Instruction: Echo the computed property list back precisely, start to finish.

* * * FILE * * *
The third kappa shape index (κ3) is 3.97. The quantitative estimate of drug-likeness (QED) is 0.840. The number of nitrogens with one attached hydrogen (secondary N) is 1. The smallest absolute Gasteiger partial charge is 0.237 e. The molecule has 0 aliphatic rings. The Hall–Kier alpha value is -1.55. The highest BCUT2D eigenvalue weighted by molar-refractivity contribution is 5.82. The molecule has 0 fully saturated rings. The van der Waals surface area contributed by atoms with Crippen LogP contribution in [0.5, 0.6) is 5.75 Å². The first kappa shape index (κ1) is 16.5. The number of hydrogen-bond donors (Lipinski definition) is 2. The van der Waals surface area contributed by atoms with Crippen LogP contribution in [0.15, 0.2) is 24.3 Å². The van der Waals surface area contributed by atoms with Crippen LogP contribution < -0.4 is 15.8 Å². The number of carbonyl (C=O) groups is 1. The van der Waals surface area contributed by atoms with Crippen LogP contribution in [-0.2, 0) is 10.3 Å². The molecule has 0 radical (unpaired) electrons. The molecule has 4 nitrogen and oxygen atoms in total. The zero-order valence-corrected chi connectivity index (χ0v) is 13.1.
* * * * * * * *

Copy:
The third kappa shape index (κ3) is 3.97. The quantitative estimate of drug-likeness (QED) is 0.840. The number of nitrogens with one attached hydrogen (secondary N) is 1. The smallest absolute Gasteiger partial charge is 0.237 e. The molecule has 0 aliphatic rings. The Hall–Kier alpha value is -1.55. The highest BCUT2D eigenvalue weighted by molar-refractivity contribution is 5.82. The molecule has 0 fully saturated rings. The van der Waals surface area contributed by atoms with Crippen LogP contribution in [0.5, 0.6) is 5.75 Å². The first kappa shape index (κ1) is 16.5. The number of hydrogen-bond donors (Lipinski definition) is 2. The van der Waals surface area contributed by atoms with Crippen LogP contribution in [0.15, 0.2) is 24.3 Å². The van der Waals surface area contributed by atoms with Crippen LogP contribution < -0.4 is 15.8 Å². The number of carbonyl (C=O) groups is 1. The van der Waals surface area contributed by atoms with Crippen LogP contribution in [-0.2, 0) is 10.3 Å². The molecule has 0 radical (unpaired) electrons. The molecule has 4 nitrogen and oxygen atoms in total. The zero-order valence-corrected chi connectivity index (χ0v) is 13.1.